Many first-time entrepreneurs find themselves overwhelmed and under water – not financially, but emotionally – when it comes to selling their business. What should be a fruitful and exciting process, and completion of life-long work, often turns into an emotional mess – a disaster few, other than other entrepreneurs, will ever understand.
Many surveys have been done on the key elements associated with a sale and the preparation thereof. Many points come to mind:
- Work ON your business, not IN it
- Why did you start the business to begin with? What is the purpose of the business and even your own purpose in life?
- Plan early – 3-5 years before a sale if you want to optimize the businesses value
- Have you created a “lifestyle business” or a “value business” with long-term purpose and legacy?
- Is where you are today, running a much larger business than you set up, really where you want to be?
- What is life like, after you sell?
Those are just a half dozen examples that anyone working with you on your business will bring to light…and should bring to light. And they are all valid. Pertinent. Necessary.
But how about exploring the following:
- What is seller’s remorse like? And when does it kick in? Will it kick in?
- How do you re-channel what has made me successful in the business into other aspects of your life after you sell?
- Will you ever really be prepared to sell your business?
- What are your expectations and anticipated feelings as and when you sell the business? Relief? Success? Remorse? Confusion? Depression?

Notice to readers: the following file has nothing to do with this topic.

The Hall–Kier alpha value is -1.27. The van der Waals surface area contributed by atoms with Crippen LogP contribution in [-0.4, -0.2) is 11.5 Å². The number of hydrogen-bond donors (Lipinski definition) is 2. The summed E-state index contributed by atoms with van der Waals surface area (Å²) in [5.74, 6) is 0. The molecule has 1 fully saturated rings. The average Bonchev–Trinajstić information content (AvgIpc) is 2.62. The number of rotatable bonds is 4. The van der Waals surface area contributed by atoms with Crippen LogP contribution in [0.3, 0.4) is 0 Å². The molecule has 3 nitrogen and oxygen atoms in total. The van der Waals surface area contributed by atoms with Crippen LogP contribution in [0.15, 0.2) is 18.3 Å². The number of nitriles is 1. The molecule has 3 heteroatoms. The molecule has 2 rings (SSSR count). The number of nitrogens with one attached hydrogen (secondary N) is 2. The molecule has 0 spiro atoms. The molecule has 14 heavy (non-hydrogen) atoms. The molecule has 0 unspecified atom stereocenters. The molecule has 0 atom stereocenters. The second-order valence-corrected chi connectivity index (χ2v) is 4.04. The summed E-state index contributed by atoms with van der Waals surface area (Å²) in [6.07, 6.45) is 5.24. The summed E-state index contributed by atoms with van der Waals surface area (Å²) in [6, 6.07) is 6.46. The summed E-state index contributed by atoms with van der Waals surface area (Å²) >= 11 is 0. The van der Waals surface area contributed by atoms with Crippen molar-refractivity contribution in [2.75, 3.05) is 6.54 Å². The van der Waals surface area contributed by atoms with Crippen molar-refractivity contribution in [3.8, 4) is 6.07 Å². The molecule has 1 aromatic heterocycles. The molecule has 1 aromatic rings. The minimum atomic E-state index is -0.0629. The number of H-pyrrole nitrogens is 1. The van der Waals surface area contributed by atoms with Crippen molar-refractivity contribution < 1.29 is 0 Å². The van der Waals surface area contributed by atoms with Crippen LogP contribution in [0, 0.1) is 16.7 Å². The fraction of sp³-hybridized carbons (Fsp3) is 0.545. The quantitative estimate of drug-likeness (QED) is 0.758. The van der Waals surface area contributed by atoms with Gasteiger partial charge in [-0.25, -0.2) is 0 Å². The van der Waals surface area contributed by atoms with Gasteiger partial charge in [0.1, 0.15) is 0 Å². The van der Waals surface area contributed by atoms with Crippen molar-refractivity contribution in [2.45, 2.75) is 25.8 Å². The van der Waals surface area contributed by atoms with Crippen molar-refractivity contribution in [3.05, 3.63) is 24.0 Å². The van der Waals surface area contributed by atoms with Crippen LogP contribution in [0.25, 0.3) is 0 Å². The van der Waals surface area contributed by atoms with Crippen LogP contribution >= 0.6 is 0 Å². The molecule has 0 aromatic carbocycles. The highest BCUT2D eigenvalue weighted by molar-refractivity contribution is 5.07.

- Are you ready to ask yourself and my team the tough questions to make a sale more valuable? More attractive?
- How does emotional intelligence, change management, self-awareness and mental wellness (or maybe not so “well”) play into the sale of the business – during and after the sale?
For most of Gen X’ers and Baby Boomers, the sale of the business may be the culmination of a lifetime of work, emotional ups and downs, and most importantly – a sense of purpose and well being.
For younger generations (Millennials, early stage X’ers and soon to be Zoomers (Gen Z’ers), this process may happen many times over their career. Meaning their attachments and life’s work is not synonymous with building one business, but rather the serial entrepreneur mentality of start-build-sell becomes their challenge, not the business itself.
I must caution you to always remember your audience when buying and selling – respect the process and the values. When buying from an entrepreneur who is a lifetime owner of the same business, you must recognize that the process of selling is akin to “empty-nesting” when your kids move out – part of them will be lost, emotionally fragile and often unrealistic. When buying or selling from/to a serial entrepreneur, remember the business is likely a conduit, means to an end, and they are not vested in THAT business the same way a long-time owner is. Playing on the emotions of a serial entrepreneur can be frustrating at best, futile, pointless and a losing endeavor at worst.
No matter who you are – the following 3 keys to success that I have time and again seen be the reason for successful entrepreneurs are what needs to be taken into account:
Defining these in the context of your business, your persona and your sales plan, and how you will live your life after selling, will prepare you for sale as much as the traditional metrics proposed by just ordinary financial advisors.If you have any questions about how to prepare for the sale of your business, please do not hesitate to contact one of our Family Business consultants.